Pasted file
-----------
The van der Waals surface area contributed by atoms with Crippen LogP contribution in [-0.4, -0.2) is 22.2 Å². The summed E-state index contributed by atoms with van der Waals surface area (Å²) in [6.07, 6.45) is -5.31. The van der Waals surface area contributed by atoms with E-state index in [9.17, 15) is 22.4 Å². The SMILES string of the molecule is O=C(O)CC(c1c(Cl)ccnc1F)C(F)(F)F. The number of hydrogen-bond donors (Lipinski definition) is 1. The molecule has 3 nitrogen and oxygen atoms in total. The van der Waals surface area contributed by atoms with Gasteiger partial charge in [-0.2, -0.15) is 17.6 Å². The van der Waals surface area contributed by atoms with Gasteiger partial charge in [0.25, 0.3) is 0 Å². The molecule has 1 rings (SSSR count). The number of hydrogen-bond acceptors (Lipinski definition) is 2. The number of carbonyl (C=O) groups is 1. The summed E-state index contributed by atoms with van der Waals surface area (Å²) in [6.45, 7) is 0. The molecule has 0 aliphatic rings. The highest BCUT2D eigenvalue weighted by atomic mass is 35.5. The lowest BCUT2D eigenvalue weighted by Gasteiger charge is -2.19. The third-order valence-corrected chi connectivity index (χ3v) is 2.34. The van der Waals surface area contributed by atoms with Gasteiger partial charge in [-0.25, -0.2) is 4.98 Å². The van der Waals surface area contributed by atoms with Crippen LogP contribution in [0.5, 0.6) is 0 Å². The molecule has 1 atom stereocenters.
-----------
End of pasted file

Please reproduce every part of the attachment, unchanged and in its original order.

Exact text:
The van der Waals surface area contributed by atoms with Crippen LogP contribution in [-0.4, -0.2) is 22.2 Å². The summed E-state index contributed by atoms with van der Waals surface area (Å²) in [6.07, 6.45) is -5.31. The van der Waals surface area contributed by atoms with E-state index in [9.17, 15) is 22.4 Å². The SMILES string of the molecule is O=C(O)CC(c1c(Cl)ccnc1F)C(F)(F)F. The number of hydrogen-bond donors (Lipinski definition) is 1. The molecule has 3 nitrogen and oxygen atoms in total. The van der Waals surface area contributed by atoms with Gasteiger partial charge in [-0.2, -0.15) is 17.6 Å². The van der Waals surface area contributed by atoms with Gasteiger partial charge in [0.25, 0.3) is 0 Å². The molecule has 1 rings (SSSR count). The number of hydrogen-bond acceptors (Lipinski definition) is 2. The number of carbonyl (C=O) groups is 1. The summed E-state index contributed by atoms with van der Waals surface area (Å²) in [6.45, 7) is 0. The molecule has 0 aliphatic rings. The highest BCUT2D eigenvalue weighted by atomic mass is 35.5. The lowest BCUT2D eigenvalue weighted by Gasteiger charge is -2.19. The third-order valence-corrected chi connectivity index (χ3v) is 2.34. The van der Waals surface area contributed by atoms with Gasteiger partial charge in [-0.25, -0.2) is 4.98 Å². The van der Waals surface area contributed by atoms with Crippen LogP contribution in [0.5, 0.6) is 0 Å². The molecule has 1 atom stereocenters.